The first word almost always associated with Justin Gilbert: fast.
So it is again as the NFL Draft finally arrives for the former Oklahoma State star. And this time, it’s with a twist, as Gilbert carries an amended tag into Thursday’s first round: fast-riser.
A panel of ESPN analysts recently included Gilbert on a short list of candidates who could be charging up draft boards and into the top 10 when the first round goes down Thursday night. Already a consensus pick as the draft’s top corner prospect and a lock for the first round, Gilbert’s decision to return for a senior season grows wiser all the time.
By now, Gilbert’s story of struggle in 2012 is well-documented around these parts. Following a breakout sophomore season, he slumped as a junior, losing focus and losing motivation for the job at hand.
“I relaxed a little bit,” Gilbert said. “I thought I could just get by on talent.”
Gilbert had the talent, but he entered games lacking preparation, essentially glossing over scouting reports and film sessions on his way to Saturdays. Coupled with a lack of competition — whether on the depth chart or from receivers in practice — Gilbert admits he failed to push himself in practices.
The result was telling. And humbling.
After ranking No. 14 nationally with five interceptions in his strong 2011 season, Gilbert failed to intercept a single pass in his encore. Worse, he was beaten for big plays in big games. And after a preseason filled with hype and expectation, he ended the year with but a hint of recognition — second-team All-Big 12 kick returner.
“Obviously, I didn’t have the season I wanted,” he said. “Embarrassing. I was humbled.”
Still, Gilbert flirted with the idea of declaring early for the draft, believing he could restore some of his reputation through the combine and individual workouts. But would it be enough to erase his season of struggle and calm concerns?
So Gilbert flirted, yet stuck with OSU, banking instead on a renewed work ethic.
“I turned things around as soon as that junior season was over with,” he said.
Gilbert returned to dominance as a senior, locking down his side of the field, intercepting seven passes and defending many more. He emerged as a Thorpe Award finalist, earned First Team All-Big 12 — at defensive back — and picked up First Team All-America honors as well.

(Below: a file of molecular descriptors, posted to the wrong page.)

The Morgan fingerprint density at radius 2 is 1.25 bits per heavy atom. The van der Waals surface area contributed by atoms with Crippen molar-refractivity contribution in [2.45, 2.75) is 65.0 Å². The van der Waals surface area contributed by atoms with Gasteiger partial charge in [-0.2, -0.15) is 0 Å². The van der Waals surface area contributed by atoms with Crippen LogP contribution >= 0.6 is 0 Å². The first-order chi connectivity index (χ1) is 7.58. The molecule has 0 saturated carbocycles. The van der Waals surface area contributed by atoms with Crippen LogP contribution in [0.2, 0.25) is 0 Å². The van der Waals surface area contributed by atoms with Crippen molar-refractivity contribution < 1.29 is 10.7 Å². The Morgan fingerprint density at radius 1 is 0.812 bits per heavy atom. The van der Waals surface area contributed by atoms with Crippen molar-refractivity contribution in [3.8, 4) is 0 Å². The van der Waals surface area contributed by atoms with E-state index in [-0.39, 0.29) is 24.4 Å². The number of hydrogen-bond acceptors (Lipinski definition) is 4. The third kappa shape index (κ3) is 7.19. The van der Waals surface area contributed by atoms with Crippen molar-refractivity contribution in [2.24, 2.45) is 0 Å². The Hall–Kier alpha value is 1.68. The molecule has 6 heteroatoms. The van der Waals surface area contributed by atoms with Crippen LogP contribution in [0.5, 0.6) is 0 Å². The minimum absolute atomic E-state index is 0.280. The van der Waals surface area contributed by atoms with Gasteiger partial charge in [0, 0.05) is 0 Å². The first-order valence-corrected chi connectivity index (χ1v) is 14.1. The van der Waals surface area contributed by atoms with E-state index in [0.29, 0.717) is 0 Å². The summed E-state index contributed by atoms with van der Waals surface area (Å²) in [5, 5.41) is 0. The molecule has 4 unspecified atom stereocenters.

And he kept impressing, wowing at the combine, running a 4.37 in the 40-yard dash — yeah, he’s fast — and doing well with other measurables as well as his on-field work.
“He’s awesome,” NFL Network analyst Mike Mayock said at the time.
Now Gilbert arrives at the draft generally considered the No. 1 corner, although some prefer Michigan State’s Darqueze Dennard. Gilbert’s strengths, aside from the speed, are his fluid movement, his transitional quickness and recovery speed, footwork and ball skills, according to scouts. His weaknesses: run support and occasional lapses in focus.
The NFL fired out this Draft teaser regarding Gilbert on Twitter over the weekend: “Ideal Size. Ideal Speed. And can take it to the HOUSE,” along with a promo of “Top CB in the #NFLDraft.”
Mel Kiper’s Big Board on ESPN.com has Gilbert at No. 20, although he projects him going No. 14 to the Bears. Kiper’s cohort at ESPN, Todd McShay, projects Gilbert at No. 11 to the Titans.
Writes Kiper: “Gilbert is a special athlete, and put together a bounce-back 2013 season. He combines short-area quickness to adjust to routes and open-field speed to run (or past) any receiver. He has enough size and strength to redirect routes at the line and can then flip his hips and run with anybody, though WRs too often create space against him. He has good ball skills and can help in coverage. The big question: tackling.”
At NFL.com, Gilbert is listed as the No. 9 prospect in the draft. And in mock drafts involving the site’s four analysts, three have him going at No. 10 to the Lions.
And Gilbert could be rising.
He’ll be in New York City, one of 30 players attending the draft, an experience he’d have had no shot at a year ago. And while he promised to remain calm, he told his hometown newspaper back in Huntsville, Texas, that once he arrived, he might get some “gut bubbles.”
All bets are off once his name is called.
“I have no idea what will happen,” he told the newspaper. “I'm probably not going to cry, but I don't know how (my mother) is going to take it when my name is called. If she starts crying, I'll try my best not to look at her.
“No, but it's something I think I'll handle well and with a big smile on my face.”